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SPRING 201227?PLACESWWW.NTS.ORG.UKextremesGoing to You may feel you've seen a goodnumber of Trust properties - buthave you taken this as far as youcan? See which of these you haveyet to enjoy, suggests Don CurrieBIZARRESTThe PineappleThis tower near Stirling, the Trust's only fruit-shapedstructure, is a wonder, with its curly stone leaves andmagnificent topping. The Pineapple itself is 45ft talland stands on a Palladian pavilion. John Murray, the4th Earl of Dunmore, built it in 1761, as a gardenretreat and a symbol of wealth. This eccentrictreasure brings a smile to visitors' faces but there ismuch else to admire at the property, with itsorchard, woodland walks and pond.HIGHESTBen MacduiThe summit of this renowned mountain in theCairngorms is the highest point on Trust land, at1,309 metres, or 4,295 feet. Ben Macdui is part ofthe vast Mar Lodge estate, and has much tocommend it - wildlife, interesting plants, scenery,history and even the mysterious Big Grey Man. Golden eagles breed after years of conservationwork by Trust staff and volunteers, and alpine plantsfound in no other region of Britain flourish here. The Big Grey Man has been reported many times,and has been compared to the Yeti of the Himalayas.There have been few sightings, and these may havebeen meteorological effects in which a shadow ofthe witness is cast on to cloud. But many walkershave reported alarming sounds or a "presence". In 1925 John Norman Collie gave a description ofhis encounter. He said: "I was returning from thecairn on the summit in a mist when I began to thinkI heard something else than merely the noise of myown footsteps. Every few steps I took I heard aFrom left: sheer follyat The Pineapple; agolden eagle at MarLodge Estate, whichincludes Ben Macdui;the unassuming CaiyStane in Edinburgh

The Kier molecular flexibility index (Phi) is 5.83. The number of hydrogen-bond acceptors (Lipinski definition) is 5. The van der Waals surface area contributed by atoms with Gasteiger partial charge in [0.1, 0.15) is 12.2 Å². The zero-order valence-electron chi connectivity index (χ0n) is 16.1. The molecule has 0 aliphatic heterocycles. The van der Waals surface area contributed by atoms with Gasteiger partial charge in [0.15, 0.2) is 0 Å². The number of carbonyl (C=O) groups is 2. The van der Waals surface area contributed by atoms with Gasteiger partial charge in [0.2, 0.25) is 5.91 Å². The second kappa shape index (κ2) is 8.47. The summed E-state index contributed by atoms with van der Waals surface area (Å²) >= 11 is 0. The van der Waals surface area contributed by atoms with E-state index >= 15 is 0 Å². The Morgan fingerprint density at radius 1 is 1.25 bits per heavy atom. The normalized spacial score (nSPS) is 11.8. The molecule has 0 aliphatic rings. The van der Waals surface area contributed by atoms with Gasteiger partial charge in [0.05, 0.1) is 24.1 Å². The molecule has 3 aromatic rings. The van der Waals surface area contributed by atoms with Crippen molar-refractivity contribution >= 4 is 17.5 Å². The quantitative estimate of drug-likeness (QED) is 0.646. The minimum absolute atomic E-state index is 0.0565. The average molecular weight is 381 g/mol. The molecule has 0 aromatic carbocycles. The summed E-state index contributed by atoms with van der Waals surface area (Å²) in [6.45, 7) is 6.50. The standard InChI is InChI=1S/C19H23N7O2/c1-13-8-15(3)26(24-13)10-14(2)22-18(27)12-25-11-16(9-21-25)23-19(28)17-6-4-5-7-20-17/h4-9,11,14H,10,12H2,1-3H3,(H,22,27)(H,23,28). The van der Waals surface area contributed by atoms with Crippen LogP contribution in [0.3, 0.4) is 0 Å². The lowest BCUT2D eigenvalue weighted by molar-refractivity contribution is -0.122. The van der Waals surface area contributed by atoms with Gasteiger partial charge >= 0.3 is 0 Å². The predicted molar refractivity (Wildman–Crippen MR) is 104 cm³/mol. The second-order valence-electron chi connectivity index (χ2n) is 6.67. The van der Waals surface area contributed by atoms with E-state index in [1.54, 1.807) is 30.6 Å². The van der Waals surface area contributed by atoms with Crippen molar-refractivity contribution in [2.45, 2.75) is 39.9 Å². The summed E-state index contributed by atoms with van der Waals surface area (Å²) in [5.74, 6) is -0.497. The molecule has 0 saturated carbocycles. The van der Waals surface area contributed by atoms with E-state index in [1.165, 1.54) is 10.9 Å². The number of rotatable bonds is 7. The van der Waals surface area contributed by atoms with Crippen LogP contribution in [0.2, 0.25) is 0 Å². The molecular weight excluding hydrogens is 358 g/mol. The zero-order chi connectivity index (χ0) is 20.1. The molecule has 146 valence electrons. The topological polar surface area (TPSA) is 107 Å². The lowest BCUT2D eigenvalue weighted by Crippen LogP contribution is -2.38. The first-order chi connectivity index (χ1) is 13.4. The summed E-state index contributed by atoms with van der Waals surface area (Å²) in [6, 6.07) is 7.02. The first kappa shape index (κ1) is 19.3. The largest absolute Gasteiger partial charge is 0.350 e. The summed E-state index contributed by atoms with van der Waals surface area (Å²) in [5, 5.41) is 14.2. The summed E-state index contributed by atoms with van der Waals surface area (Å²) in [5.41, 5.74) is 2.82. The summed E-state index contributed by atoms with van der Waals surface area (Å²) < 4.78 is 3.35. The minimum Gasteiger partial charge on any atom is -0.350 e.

28SPRING 2012PLACES?crunch, then another crunch as if someone waswalking after me but taking steps three or four timesthe length of my own. As I walked on and the eeriecrunch, crunch sounded behind me I was seizedwith terror and took to my heels." Most walkers return with nothing worse thanblisters. It is the second highest mountain in Britain,beaten only by Ben Nevis. Ben Macdui was oncethought to be higher than its Lochaber rival, butthat this proved untrue is a blessing. Every year100,000 people climb Ben Nevis, and the walk is along slog amid a procession of red-faced charityfund-raisers. On Ben Macdui numbers are nowherenear so high, and the experience is generallysuperior. Rainfall is lower than in the west and yourchances of a clear day, with endless views, are good. SMALLESTCaiy StaneJust nine feet high and five feet wide, the Caiy Staneis small in stature but big in appeal, especially forthose who delight in discovering objects of interestin unlikely places. It stands quietly - silently, in fact- not on a windswept hilltop but among the neathedges of Fairmilehead, an Edinburgh suburb.This block of red sandstone may have been put upin the Neolithic period, about 5,000 years ago, tomark a ritual or burial place. Other theories are thatit was a monument to a battle between Picts andRomans, or to a 17th-century battle involving OliverCromwell's army.NEWESTRobert Burns Birthplace MuseumOpened in 2011, the museum has been a massive hitwith visitors and Burns scholars alike. It is a focalpoint for people coming to see the birthplace itselfas well as the other attractions of Burns Country,such as the Bachelors' Club, Souter Johnnie'sCottage and the Burns Monument. But technology,commissioned art and bold design have made themuseum a destination in its own right. Interactiveexhibits include an electronic facsimile of theKilmarnock Edition of Burns poems, and there is aspecially compiled glossary. The museum immersesthe visitor in the world of Burns while feeling highlymodern - nowhere more so than in the café, with itsglass walls and vaulted wood ceiling.HOLIESTIonaThis beautiful island has played a vital role inScotland's Christian story ever since St Columbaarrived here in AD 563 and went on to spread thegospel throughout the country. Pilgrims have visitedfor centuries and continue to do so, worshipping inthe abbey, attending retreats and taking time toVillagers on Hirta, St Kilda, who left theisland in 1930, right;the Robert BurnsBirthplace Museum,centre; sunnyprospect on Iona,below